Historically, precisely relevant experience was key for contract bookings only, but this trend is moving into the perm market now too, especially in the development of the product space. Clients want their new staff to have previously worked on a digital product, as opposed to on responsive sites or digital campaigns.
At Futureheads we are firm believers of honesty and transparency; giving as much feedback as we have been given, delivering this to our candidates in the hope they can take something positive away. As I am sure you can appreciate at times this is difficult, and the easiest thing to do would just say ‘you weren’t right’.
At times when a client has asked us for a particular style in a designer’s portfolio, we will advertise, and we have to let some know that they are not right for that position, and give them the reasons why. We are not saying you are a bad designer, just that your style is not right for this project.
Working with a recruitment agency
First of all, take time to find the right recruiter/agency for you; knowing what areas of the market each deals with most, heightening your opportunity of finding relevant positions for your skill set and experience.
Talk with colleagues, see who they recommend, search through recruitment agency websites looking at jobs and individual’s blog pieces to see what insight/information these recruiters can share with you to help you secure the position you want.
In terms of forging that relationship, it’s important to meet – we’re all people after all! Be human about things; make the relationship as personable as possible, know and understand them, and let them know you, and what will motivate/excite you in a position and/or company. Keep in contact, keep them posted, push them for honest feedback, and understand that taking negative feedback can help you grow stronger as a designer and a person.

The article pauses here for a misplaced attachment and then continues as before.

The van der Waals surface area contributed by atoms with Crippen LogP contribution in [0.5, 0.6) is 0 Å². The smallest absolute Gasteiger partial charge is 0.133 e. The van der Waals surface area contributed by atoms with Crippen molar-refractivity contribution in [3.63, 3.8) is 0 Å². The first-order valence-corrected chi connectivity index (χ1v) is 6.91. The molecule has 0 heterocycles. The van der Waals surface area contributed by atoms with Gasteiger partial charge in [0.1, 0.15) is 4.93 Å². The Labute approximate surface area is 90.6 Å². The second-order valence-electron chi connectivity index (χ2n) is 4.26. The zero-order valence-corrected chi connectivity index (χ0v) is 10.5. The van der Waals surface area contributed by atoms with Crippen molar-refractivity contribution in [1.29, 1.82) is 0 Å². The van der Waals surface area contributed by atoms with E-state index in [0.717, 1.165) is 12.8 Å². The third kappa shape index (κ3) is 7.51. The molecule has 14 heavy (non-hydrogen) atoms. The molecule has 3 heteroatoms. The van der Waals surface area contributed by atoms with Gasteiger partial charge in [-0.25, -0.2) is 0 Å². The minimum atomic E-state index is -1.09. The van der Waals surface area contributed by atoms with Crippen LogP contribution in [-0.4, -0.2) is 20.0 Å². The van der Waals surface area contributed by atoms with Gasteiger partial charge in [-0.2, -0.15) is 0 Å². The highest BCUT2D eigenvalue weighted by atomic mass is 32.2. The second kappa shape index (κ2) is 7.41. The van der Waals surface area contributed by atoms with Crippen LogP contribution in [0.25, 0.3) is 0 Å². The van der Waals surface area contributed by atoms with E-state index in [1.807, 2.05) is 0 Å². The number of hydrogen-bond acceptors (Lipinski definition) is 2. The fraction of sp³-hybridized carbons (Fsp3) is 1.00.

Phone. Emails are great but can easily be missed – and you don’t want to get missed! A quick call (scheduled or not) will help build that relationship and put you at the forefront of the recruiter’s mind. And it might just nudge you closer to getting your dream job.
I don’t believe in negativity or hatin’, it doesn’t solve anything other than a short-term vent. To prevent finding yourself in that situation, find an agency or two who you can work/partner with, build trust, and develop that relationship.
You need someone or an agency who can help develop you in your career, who can feedback on your work and interviews. You want to trust this person, and know they know what you want, but also be able to guide you from their industry insight to better your skill set and keep you well equipped for an ever-evolving industry.
Find out what you could do differently, how you could present yourself/CV/portfolio better or what kind of work you could add to acquire the kind of position/company you want to achieve.
If you have a bad experience with a recruiter, try and work out why that was. See if you can get a positive out of it and move on. There are plenty of recruiters out there who can help you, who want more from their job than a bit of commission and who feel passionately about the industry they work in.
If someone is repetitively bad at their job, word will get round. So don’t waste your energy in writing a post about it – it’s not worth it. Instead, spend the time finding another recruitment agency or recruiter who is more in line with you, who gets your market and takes the time to get you too.